Friday, September 6, 2013

Friday Favorites - Peter Gunn (sometimes style IS substance)

I've been watching a lot of Peter Gunn lately,s a very stylish series from the late 1950's, created by Blake Edwards (he of The Pink Panther).

It only lasted three seasons, but was a critical hit, and I think an Emmy winner (certainly a Grammy winner), and is currently available on Hulu for free watching: Peter Gunn on Hulu.

It starred Craig Stevens as an ultra-cool private detective, with Lola Albright as his ultra-cool jazz singer girlfriend.  The other major characters were Hope Emmerson who played "Mother" the owner of the little nightclub/cafe where Gunn met clients and listened his girlfriend sing, and Hershel Bernardi as Lt. Jacoby, his long suffering cop friend.

Oh, and there was another star of his show, though you never saw him: Henry Mancini.  Jazz was as much a part of this show as crime and cool banter. It was only a half hour show, but they made room for jazz in most episodes.

Every short episode of this also had quite a lot of cool banter -- between Gunn and his girlfriend, Gunn and his cop friend, and of course, all his quirky, cool and sometimes strange informants in the underworld. They even, usually, managed a plot somewhere in the episode.

Of course, with all that time for coolness, the stories had to be pretty simple and straight forward. Not much room for more than one twists.  Or maybe a twist and a half.

But the show was very efficient.  Almost distilled. They made great use of every moment.

One way they did this was by use of a "cold open" or teaser: the little scene before the credits.  This show, especially in the first two seasons, turned the cold open into an art form.  It always started with a jazz rhythm riff -- drums and bass -- which played under something that seemed kind of quiet and ordinary.  A car pulling into a driveway.  A pair of crooks efficiently breaking into a safe.  A woman coming home from shopping.  But the scene would quickly complicate, along with the music, until suddenly there would be a twist to set the story off.

And then BAM, loud and fast, we'd get the very very fast credit sequence.

This opening sequence was more than just a stylish way to tempt the audience.  It also set the story up -- took it to a deeper level so that we already know something of what's behind the case that will fall in Gunn's lap.

As a writer, I find this show really fascinating, because of this efficiency.  TV shows, especially of that time, often used a formula to make the stories work, and this one certainly did too.  But it was so short, that they often had to mix 'n match the elements -- move them around -- to keep it interesting.

There were two acts in a half hour show (aside from the cold open).  First act, Peter Gunn meets the client (usually at Mother's) listens to Lola Albright sing, and then has some clever, sexy banter with her.  Then he would visit Lt. Jacoby to find out what the police know, and have some clever banter with him.  Then he'd follow up the lead and something exciting would happen before the ad break.  (Often, Gunn would get hit over the head, or captured by the bad guys.)  In the second half, he might meet with one of his colorful underworld informants to get another lead, and end up in a confrontation (usually a fight scene) with the bad guy.  These elements would be re-blended -- sometimes happening in a different order, sometimes an element would be dropped altogether -- but we always got lots of jazz and lots of clever character banter, no matter what the story.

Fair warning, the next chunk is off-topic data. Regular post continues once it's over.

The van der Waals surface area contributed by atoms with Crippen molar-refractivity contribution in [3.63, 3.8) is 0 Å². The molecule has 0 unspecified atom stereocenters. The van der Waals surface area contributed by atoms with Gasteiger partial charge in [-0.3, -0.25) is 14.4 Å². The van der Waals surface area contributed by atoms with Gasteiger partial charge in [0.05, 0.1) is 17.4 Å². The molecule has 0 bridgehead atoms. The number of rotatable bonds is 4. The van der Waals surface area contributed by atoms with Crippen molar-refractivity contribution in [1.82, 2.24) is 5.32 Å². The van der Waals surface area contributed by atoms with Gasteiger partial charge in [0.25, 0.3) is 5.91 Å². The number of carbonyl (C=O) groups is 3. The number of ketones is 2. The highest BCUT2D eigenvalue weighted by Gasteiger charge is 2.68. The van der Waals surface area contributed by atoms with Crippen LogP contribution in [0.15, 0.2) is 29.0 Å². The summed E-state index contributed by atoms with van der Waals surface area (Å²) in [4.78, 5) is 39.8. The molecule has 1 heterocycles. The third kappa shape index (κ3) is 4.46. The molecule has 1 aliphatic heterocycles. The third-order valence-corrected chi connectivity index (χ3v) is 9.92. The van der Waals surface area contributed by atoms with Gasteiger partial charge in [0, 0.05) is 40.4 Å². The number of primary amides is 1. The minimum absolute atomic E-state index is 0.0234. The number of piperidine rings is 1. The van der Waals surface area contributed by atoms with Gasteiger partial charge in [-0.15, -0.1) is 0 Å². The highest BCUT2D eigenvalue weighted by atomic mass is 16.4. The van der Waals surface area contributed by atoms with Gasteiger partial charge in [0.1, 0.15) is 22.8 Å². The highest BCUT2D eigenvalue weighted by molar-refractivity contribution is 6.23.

The other thing that fascinates me as a writer is, because the stories are SO short, they're great idea starters.  Whatever idea they are built on, they don't get to explore it very far.  They might take it in a weird direction, but not far.  I find, often, my mind is inspired to take the trope and twist it further and build something out of it.  (I usually keep a notepad at hand when I watch it.)

But what you really watch Peter Gunn for is the style.  Craig Stevens is an interesting actor.  He's appropriately reserved, and understated, but he has a lot of fun with subtle actions.  He reminds me a bit of an American version of Cary Grant (when Grant is being subtle).  While he often seemed to be a straight man to all the other characters, who also got to be more outrageous, nobody in this show ever really played a straight man.  The humor is dry and Gunn never lets himself be the butt of a joke.  He and everyone in these clever scripts, play humor like they're playing a game of tennis, lobbing lines back and forth at one another, keeping the ball in play, rather than landing a point.

I think, so often these days we forget that the tension in great dialog doesn't have to be in real conflict.  Playful banter can be extremely dynamic.  Give this show a look sometime.

(NOTE: I haven't actually started watching the third season yet.  I was familiar with the first two seasons, and the show did evolve over that time, so it is possible that the third season shifted in style.  But I doubt it.)

See you in the funny papers.

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